RANGERS and volunteers at Kinver Edge are digging sandy pits to support solitary bees, ahead of World Bee Day this Saturday (May 20).

Areas of bare ground have been created for insects to use as sites for nesting, basking and chasing after prey across the heathland at the National Trust conservation site.

The Pantaloon Bee, one of the species found in the sandy scrapes, gets its name from the females’ oversized pollen brushes on their hind legs.

The bees’ ‘pantaloons’ help the females excavate sand as they reverse out of their burrows. Lead ranger Ewan Chapman said: “Bees are amazing creatures. Not only do they pollinate our crops, they’re also vital for the survival of lots of wild plants that support so many other species of wildlife.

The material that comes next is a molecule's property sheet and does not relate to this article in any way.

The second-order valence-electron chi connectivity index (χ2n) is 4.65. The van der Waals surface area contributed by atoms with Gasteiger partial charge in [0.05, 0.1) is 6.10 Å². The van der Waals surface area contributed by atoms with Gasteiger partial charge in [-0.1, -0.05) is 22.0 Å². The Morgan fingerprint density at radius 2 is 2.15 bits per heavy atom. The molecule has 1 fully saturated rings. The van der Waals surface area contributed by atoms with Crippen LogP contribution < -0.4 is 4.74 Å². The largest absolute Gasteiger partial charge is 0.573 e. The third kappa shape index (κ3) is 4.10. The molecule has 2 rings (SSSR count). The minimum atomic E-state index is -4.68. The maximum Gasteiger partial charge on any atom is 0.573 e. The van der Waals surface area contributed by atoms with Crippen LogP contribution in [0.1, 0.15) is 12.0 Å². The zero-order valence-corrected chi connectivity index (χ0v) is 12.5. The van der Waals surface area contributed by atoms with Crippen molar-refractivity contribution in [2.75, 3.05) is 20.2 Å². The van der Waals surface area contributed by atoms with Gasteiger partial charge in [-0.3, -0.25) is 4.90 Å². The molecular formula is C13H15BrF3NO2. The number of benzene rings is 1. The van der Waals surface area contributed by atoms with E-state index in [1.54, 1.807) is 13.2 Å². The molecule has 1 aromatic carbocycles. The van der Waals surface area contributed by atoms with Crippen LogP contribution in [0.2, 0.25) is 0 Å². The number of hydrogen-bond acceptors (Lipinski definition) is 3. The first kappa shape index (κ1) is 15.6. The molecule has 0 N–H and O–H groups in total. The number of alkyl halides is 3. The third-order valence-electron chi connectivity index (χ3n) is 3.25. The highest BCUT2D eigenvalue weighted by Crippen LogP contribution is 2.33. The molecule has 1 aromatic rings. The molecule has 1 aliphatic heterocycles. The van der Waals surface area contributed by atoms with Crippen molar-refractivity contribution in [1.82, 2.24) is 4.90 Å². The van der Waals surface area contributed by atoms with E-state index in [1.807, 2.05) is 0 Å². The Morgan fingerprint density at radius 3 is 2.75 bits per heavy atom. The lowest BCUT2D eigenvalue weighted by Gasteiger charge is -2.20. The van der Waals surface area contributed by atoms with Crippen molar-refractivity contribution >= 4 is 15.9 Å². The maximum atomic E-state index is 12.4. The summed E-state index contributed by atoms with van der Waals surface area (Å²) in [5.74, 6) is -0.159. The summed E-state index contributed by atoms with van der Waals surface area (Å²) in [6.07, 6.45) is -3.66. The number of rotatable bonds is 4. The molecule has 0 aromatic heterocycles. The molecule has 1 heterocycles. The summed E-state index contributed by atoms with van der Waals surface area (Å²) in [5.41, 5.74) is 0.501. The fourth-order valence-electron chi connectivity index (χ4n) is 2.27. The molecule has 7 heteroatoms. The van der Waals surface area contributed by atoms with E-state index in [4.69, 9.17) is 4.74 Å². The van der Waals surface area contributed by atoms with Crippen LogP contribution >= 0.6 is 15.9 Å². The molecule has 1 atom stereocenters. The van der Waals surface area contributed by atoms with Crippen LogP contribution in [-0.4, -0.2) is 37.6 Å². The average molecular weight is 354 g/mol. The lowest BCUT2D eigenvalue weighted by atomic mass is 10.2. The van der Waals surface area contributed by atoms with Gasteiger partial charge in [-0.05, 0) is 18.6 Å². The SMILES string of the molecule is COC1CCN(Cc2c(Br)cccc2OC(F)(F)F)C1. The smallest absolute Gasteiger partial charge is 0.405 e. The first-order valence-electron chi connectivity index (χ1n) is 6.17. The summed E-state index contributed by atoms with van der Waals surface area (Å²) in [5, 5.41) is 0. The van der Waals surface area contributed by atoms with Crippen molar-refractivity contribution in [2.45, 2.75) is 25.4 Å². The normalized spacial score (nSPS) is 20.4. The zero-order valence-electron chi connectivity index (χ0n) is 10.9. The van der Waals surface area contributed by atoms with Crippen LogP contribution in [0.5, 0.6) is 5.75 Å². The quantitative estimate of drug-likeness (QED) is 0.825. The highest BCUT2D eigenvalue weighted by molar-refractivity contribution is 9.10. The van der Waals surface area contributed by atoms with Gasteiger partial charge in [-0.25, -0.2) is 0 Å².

“The sandy soils of lowland heathland provide warm, dry conditions that suit many species of burrowing insects, including the Pantaloon Bee, some of which are scarce or rapidly declining in our area. Without this vital conservation work, we risk losing many invertebrates that make their home in this type of habitat.

“The Black Oil Beetle, recently spotted at Kinver, rides on solitary bees, during part of their life-cycle, and feeds on their eggs and nests. The creation of bare earth indirectly benefits the Oil Beetle by supporting the health and diversity of wild bees across the heathland.

Stourbridge News: Volunteers at work at Kinver EdgeVolunteers at work at Kinver Edge (Image: National Trust assistant ranger Alex M)

“To create the sandy scrapes, we’ve removed the vegetation and scraped the earth away to expose bare ground underneath. Nothing is wasted - the excess soil we’ve dug out is used to repair erosion damage to the iron age hillfort on Kinver Edge.”